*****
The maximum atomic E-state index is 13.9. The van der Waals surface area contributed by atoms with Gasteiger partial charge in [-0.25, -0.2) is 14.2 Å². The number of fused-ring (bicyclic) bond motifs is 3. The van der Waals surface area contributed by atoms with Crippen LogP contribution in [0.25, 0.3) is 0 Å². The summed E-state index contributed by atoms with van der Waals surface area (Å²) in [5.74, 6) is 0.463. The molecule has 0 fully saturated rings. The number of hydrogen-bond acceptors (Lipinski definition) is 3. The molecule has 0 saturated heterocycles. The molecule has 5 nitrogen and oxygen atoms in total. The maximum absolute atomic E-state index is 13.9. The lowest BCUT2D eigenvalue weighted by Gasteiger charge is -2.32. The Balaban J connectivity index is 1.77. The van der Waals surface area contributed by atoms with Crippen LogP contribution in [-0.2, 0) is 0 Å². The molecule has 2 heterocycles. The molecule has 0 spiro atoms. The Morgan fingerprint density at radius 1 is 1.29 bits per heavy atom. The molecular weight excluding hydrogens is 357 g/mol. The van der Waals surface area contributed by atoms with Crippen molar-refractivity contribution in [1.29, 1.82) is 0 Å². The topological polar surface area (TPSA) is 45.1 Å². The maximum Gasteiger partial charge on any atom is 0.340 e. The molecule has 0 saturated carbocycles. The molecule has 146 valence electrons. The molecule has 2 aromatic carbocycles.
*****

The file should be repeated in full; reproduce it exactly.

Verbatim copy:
The maximum atomic E-state index is 13.9. The van der Waals surface area contributed by atoms with Gasteiger partial charge in [-0.25, -0.2) is 14.2 Å². The number of fused-ring (bicyclic) bond motifs is 3. The van der Waals surface area contributed by atoms with Crippen LogP contribution in [0.25, 0.3) is 0 Å². The summed E-state index contributed by atoms with van der Waals surface area (Å²) in [5.74, 6) is 0.463. The molecule has 0 fully saturated rings. The number of hydrogen-bond acceptors (Lipinski definition) is 3. The molecule has 0 saturated heterocycles. The molecule has 5 nitrogen and oxygen atoms in total. The maximum absolute atomic E-state index is 13.9. The lowest BCUT2D eigenvalue weighted by Gasteiger charge is -2.32. The Balaban J connectivity index is 1.77. The van der Waals surface area contributed by atoms with Crippen LogP contribution in [-0.2, 0) is 0 Å². The molecule has 2 heterocycles. The molecule has 0 spiro atoms. The Morgan fingerprint density at radius 1 is 1.29 bits per heavy atom. The molecular weight excluding hydrogens is 357 g/mol. The van der Waals surface area contributed by atoms with Crippen molar-refractivity contribution in [1.29, 1.82) is 0 Å². The topological polar surface area (TPSA) is 45.1 Å². The maximum Gasteiger partial charge on any atom is 0.340 e. The molecule has 0 saturated carbocycles. The molecule has 146 valence electrons. The molecule has 2 aromatic carbocycles.